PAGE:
FYI, if you call it Petrov day, your eastern european orthodox friends (such as Bulgarians and Russians) will tell you you are 3 months late. "Petrovden" (den == day) is the shorthand name of the St Peter's and Paul's day on the 29th June, it is a nameday of everyone called Peter, Paul and their variations, and it is very well recognized and celebrated.

The idea was to celebrate the day he prevented a nuclear holocaust.

Talking about st. Peter and Paul, it's not only celebrated by the orthodox churches, but also in the west:


Never heard of it, leave alone seeing anyone celebrating it.

Though I did hear about the "Saint Mother Mary of Egypt" day which was about every second Friday if you were to believe a heavy-drinking madam two floors down from where we lived.

The "Spring farewell day" ... on June 29th?

Yep, sounds like a Russian holiday alright :)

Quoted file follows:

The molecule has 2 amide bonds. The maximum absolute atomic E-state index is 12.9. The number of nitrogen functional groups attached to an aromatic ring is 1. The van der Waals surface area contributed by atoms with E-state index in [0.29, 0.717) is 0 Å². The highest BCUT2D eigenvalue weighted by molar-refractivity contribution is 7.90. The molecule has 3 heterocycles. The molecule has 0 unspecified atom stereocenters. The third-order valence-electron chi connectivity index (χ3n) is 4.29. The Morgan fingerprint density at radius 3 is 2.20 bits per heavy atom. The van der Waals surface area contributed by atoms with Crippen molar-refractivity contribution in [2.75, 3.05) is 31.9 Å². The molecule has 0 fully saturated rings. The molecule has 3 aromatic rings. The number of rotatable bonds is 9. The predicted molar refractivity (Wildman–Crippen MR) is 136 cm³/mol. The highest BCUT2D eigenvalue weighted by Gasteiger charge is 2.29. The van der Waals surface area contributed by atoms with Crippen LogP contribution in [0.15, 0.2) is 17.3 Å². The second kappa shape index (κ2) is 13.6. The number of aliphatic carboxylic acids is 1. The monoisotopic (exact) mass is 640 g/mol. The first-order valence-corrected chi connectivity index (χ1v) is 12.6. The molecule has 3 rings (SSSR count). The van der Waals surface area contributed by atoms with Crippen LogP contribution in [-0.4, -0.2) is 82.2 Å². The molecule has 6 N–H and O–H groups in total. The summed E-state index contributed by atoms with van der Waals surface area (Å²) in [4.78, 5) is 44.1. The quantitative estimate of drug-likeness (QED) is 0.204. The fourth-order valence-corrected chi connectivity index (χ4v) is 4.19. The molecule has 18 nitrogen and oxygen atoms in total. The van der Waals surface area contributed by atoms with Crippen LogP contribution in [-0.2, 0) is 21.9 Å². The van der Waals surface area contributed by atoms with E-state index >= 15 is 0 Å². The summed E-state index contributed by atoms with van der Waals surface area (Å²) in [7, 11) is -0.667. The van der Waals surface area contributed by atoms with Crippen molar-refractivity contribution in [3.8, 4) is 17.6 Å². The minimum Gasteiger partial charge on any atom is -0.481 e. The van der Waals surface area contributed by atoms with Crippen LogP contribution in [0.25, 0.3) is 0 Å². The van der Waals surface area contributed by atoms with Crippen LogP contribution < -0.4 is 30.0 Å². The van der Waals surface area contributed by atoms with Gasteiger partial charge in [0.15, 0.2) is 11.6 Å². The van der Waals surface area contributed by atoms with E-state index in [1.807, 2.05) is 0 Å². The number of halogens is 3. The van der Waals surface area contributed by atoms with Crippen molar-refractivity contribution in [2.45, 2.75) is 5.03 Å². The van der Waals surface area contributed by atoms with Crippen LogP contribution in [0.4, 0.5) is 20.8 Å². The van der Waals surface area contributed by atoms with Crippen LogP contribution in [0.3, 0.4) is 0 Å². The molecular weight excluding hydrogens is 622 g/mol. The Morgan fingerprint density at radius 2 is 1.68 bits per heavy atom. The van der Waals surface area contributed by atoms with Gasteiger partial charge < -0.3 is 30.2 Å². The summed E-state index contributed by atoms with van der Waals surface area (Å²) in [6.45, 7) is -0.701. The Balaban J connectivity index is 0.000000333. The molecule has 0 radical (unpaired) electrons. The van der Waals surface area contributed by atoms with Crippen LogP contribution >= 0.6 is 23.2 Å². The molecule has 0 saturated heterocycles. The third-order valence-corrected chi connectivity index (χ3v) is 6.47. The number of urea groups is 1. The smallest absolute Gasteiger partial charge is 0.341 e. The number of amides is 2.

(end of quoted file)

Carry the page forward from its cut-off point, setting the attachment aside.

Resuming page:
The context is that it's the oldest inside Russian joke to make up random occassions when drinking. You feel like having a drink, but can't justify it - no problem, drink to the revitalizing power of parsley or to bid spring farewell or something as silly.

Probably you would, if you were orthodox or had close friends, which are.

Happy Petrov day, everyone. I thought I was the only one that recognized this holiday. Thanks, Omegant.

Happy Petrov day to you Bill!.

It´s in my calendar, and I´ve already wished all my friends happy Petrov day (via Facebook).

Holding back a world on the brink of madness cant be easy. A good man.

We are all fortunate that there were a lot of good people on both sides during the Cold War.

Thankfully, we're on one of the multiple universes that had this guy to stop nuclear armaggeddon from happening.

If there were ever one guy that deserved the Nobel's Peace Prize, it would have been him!

So according to the wiki article:

-$30,000 from the Dresden Prize

-$1,000 from SF's World Citizen Award (does that even cover airfare from Russia?!)

Preventing nuclear disaster, it seems, is an undervalued skill. Mr. Petrov needs to fire his publicist.